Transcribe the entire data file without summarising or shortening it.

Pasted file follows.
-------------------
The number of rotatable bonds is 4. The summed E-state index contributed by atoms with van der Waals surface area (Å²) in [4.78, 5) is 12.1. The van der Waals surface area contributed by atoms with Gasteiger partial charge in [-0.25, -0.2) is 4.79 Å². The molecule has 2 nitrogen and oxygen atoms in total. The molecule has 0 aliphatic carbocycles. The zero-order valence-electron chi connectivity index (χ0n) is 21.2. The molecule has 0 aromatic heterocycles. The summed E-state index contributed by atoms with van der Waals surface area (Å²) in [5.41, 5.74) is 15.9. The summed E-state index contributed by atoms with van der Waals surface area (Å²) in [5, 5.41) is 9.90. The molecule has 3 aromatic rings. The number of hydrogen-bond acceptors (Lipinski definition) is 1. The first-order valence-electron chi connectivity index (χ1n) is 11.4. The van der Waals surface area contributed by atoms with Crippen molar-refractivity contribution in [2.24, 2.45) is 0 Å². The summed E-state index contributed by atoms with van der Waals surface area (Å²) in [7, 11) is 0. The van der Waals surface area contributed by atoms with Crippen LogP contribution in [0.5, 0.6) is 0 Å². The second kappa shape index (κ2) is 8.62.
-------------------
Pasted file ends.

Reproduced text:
The number of rotatable bonds is 4. The summed E-state index contributed by atoms with van der Waals surface area (Å²) in [4.78, 5) is 12.1. The van der Waals surface area contributed by atoms with Gasteiger partial charge in [-0.25, -0.2) is 4.79 Å². The molecule has 2 nitrogen and oxygen atoms in total. The molecule has 0 aliphatic carbocycles. The zero-order valence-electron chi connectivity index (χ0n) is 21.2. The molecule has 0 aromatic heterocycles. The summed E-state index contributed by atoms with van der Waals surface area (Å²) in [5.41, 5.74) is 15.9. The summed E-state index contributed by atoms with van der Waals surface area (Å²) in [5, 5.41) is 9.90. The molecule has 3 aromatic rings. The number of hydrogen-bond acceptors (Lipinski definition) is 1. The first-order valence-electron chi connectivity index (χ1n) is 11.4. The van der Waals surface area contributed by atoms with Crippen molar-refractivity contribution in [2.24, 2.45) is 0 Å². The summed E-state index contributed by atoms with van der Waals surface area (Å²) in [7, 11) is 0. The van der Waals surface area contributed by atoms with Crippen LogP contribution in [0.5, 0.6) is 0 Å². The second kappa shape index (κ2) is 8.62.